“When you pass through the waters I will be with you; and when you pass through the rivers they will not sweep over you. When you walk through the fire you will not be burned; the flames will not set you ablaze because I am the Lord, your God.”—Isaiah 43, 2:3
This is a difficult story to write, yet one that needs to be told.
There is one night sound I will always remember, and I pray that God will spare me from ever hearing it again. Unlike the soothing sound of the night trains, it was the most horrifying sound I have ever heard, but just as God is in all things, He was in that sound, and He wanted me to hear it.
It was a warm, July night, almost eleven o’clock, and I had just gone to bed. The bedroom window was open, and I noticed that the night was unusually quiet. There was only the occasional sound of a small plane flying overhead. Our local airport is nearby and a hub for small aircraft, so hearing the sound of planes at night was not unusual.
Every July, the Experimental Aircraft Association hosts an air show in Oshkosh, Wisconsin. The EAA Fly-In attracts aircraft and aviation hobbyists from around the world. It features everything from sophisticated military aircraft to tiny home-built planes. Although our local airport is more than two hundred miles from Oshkosh, it experiences increased activity during this event as planes land to refuel, or pilots stop to rest and have a bite to eat.
The sound came on a Sunday night during the first weekend of the Fly-in. As I lay in bed, I heard a prop plane taxiing on the runway. The gravelly roar of the engine helped me to decide that it was an old military aircraft. These are popular planes for hobbyists. Many fly in and out of our airport, and I had learned to identify their sounds. Soon, I would learn that I was right The plane was a restored World War II Texan on its way back from Oshkosh. The occupants, a father and his adult son had stopped to refuel and to eat a late dinner at a restaurant near the airport. As I heard the plane, they were beginning the last leg of their journey home to Indiana. As it happened, God had another plan; they never made it home.
I heard the plane accelerate on the runway. The engine growled as it took off, but then something went terribly wrong. I was acutely aware that the sounds were not right. The engine sputtered like a lawnmower running out of gas. Then there was silence. For a few endless seconds nothing, then the blunt smack of metal against concrete. As I lay in my bed frozen with disbelief God spoke to my heart. His voice was calm, but urgent. “Pray for their souls.” I prayed then that the souls of those on board would be welcomed into the Kingdom of Heaven. It was not my prayer, but a prayer that the Holy Spirit prayed through me.
The night was still. I heard nothing for what seemed like forever, and I wondered if I had really heard a plane crash. I’d almost convinced myself that I’d imagined it. But then sirens wailed in the darkness. Soon they were everywhere rushing toward the scene: police cars, ambulances, fire trucks. I got out of bed and turned on the local television station where the news desk was reporting that a plane had crashed into a two-story apartment building near the southeast runway. The plane and the building were on fire, and it wasn’t clear how many lives were in danger, or lost. It was strange, but in the middle of hearing about the disaster I felt that the need for prayer was gone. I was shaken by what happened, but I sensed that nothing more could be done. As night turned to day and the story unfolded, I discovered why.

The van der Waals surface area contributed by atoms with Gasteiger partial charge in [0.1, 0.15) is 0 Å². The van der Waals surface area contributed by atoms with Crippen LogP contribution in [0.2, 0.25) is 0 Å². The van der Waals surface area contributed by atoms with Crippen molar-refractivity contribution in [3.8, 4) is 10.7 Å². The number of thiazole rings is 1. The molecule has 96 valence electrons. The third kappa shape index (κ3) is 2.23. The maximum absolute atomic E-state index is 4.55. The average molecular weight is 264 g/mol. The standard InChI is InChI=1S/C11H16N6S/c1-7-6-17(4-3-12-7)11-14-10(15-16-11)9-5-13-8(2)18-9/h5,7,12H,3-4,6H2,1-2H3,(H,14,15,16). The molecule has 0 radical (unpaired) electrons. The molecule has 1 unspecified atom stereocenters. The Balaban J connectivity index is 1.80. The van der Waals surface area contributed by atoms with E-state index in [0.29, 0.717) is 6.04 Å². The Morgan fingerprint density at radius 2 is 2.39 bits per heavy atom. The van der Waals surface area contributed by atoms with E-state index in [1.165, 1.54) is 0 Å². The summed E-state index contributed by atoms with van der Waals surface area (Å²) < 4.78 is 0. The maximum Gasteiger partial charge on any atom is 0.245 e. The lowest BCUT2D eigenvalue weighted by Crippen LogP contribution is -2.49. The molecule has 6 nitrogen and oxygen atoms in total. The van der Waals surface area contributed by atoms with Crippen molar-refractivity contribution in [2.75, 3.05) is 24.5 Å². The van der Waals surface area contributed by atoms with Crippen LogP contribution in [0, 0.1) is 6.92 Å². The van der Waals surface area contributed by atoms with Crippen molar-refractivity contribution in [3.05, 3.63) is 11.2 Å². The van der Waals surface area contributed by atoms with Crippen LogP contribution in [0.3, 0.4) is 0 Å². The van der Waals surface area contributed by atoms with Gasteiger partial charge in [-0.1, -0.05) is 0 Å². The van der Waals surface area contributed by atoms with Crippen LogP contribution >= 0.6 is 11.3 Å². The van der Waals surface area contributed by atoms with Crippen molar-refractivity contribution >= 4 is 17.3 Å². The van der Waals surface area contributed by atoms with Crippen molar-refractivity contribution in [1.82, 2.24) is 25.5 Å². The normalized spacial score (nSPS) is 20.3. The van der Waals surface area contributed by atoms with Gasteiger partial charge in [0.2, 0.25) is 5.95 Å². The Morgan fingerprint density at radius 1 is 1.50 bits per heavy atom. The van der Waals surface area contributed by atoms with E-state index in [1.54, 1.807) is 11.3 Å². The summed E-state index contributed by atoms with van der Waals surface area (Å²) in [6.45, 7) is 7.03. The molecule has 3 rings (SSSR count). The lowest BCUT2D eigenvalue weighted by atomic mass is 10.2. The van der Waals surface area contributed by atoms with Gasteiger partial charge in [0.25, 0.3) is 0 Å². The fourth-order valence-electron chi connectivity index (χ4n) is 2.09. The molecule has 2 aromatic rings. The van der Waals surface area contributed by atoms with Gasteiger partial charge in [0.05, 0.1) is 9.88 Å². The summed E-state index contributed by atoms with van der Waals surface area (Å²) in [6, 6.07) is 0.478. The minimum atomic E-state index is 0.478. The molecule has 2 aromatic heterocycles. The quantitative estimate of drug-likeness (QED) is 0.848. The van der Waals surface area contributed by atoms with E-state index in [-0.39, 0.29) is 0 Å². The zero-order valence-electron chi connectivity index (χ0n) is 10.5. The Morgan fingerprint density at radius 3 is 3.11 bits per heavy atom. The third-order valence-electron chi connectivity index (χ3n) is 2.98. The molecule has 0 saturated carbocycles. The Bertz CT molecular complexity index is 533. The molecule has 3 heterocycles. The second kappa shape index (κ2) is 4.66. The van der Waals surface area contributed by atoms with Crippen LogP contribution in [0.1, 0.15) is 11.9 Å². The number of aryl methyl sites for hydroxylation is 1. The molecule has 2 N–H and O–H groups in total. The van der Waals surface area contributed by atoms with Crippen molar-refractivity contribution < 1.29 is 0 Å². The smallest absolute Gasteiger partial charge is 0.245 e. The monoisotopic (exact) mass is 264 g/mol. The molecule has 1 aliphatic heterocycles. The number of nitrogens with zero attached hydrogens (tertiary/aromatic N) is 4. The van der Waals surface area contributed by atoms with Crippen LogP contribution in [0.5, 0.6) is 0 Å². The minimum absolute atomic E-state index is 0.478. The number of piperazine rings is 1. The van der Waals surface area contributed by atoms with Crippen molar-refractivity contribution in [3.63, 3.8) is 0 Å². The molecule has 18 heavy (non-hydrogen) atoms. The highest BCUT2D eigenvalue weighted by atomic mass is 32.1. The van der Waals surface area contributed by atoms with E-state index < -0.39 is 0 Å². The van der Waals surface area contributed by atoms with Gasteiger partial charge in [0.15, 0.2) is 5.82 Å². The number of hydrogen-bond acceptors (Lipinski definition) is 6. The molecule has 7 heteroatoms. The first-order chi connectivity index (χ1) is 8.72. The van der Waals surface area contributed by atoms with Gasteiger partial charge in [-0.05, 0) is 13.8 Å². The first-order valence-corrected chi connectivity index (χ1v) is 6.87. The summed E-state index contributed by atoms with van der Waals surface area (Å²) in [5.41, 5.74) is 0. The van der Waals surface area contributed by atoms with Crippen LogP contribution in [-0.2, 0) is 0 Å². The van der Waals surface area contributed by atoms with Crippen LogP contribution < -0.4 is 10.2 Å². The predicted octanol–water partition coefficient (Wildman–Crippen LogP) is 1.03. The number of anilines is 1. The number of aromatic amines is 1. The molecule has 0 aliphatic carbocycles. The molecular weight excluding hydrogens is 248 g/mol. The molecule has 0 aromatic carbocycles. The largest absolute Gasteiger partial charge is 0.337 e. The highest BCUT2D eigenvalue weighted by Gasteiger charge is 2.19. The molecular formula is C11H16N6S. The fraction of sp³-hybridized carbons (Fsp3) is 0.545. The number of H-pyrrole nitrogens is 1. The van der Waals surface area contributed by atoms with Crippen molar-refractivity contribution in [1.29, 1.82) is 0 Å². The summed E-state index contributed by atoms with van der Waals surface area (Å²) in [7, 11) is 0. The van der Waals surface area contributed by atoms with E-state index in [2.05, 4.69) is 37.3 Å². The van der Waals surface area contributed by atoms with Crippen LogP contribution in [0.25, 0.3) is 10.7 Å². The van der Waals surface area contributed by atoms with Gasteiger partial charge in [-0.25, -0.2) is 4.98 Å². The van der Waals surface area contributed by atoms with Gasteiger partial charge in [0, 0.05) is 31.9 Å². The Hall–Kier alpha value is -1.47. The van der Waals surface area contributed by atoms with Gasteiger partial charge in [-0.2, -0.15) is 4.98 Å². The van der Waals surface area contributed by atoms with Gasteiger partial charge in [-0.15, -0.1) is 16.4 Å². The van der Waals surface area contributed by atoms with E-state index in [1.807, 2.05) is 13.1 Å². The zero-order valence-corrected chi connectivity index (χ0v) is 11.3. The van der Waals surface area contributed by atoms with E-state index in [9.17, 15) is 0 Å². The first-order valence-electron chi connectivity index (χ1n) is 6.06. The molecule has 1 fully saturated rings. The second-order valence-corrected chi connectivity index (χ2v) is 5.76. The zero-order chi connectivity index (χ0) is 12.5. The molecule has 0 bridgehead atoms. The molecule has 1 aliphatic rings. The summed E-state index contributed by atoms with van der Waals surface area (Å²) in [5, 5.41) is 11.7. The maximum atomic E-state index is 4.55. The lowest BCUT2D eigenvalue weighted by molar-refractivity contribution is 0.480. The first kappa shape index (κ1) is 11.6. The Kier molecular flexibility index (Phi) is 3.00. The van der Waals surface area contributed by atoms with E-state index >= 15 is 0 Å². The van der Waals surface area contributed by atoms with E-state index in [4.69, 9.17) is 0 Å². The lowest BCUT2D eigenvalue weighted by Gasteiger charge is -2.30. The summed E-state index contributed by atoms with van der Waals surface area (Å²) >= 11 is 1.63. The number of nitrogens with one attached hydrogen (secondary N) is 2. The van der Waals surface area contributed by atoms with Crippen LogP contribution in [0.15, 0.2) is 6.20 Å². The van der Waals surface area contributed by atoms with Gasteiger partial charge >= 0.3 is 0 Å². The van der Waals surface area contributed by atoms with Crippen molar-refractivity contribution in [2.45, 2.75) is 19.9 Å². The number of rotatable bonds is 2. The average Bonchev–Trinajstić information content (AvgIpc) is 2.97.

Within seconds after the plane crashed into the building, it was fully engulfed in flames. Two lives were lost, those of the father and his son. At the instant I prayed, just after I’d heard that terrible sound, their souls were making the journey from life here on Earth into eternal life with God. The plane crashed into the upper landing of the north stairwell of the building, completely destroying it. Miraculously, nobody was in or near the stairwell when it happened. Two upper apartments were destroyed. Again, miraculously no one was at home. The other occupants of the building got out safely. Although there was fire, the threat to life was no longer there as I’d watched the event unfold on television.
The local newspaper ran a poignant story about the father and son and the family they left behind. As I read it, I felt connected with them. I have no idea what their religious beliefs were, or if the men even knew the Lord, but in the last seconds of their lives I know that God was with them as He told me to pray for their souls.
I learned a lot that night about God being in all things. When bad things happen, we find ourselves questioning whether God is with us at all. We often ask why He allows such suffering. When we ask, we might come away disappointed that we haven’t received from Him some sort of logical explanation. I don’t know why bad things happen, but I do know that on that hot July night God was with the men on that plane; and I know that it was His will that they be prayed for. That alone is enough to convince me that God is with us now, always, and especially when we leave this earth and enter into His loving presence.
Kind Heavenly Father: Help us through the bad times, always lift us toward you on wings of eagles so that we might be closer to your love.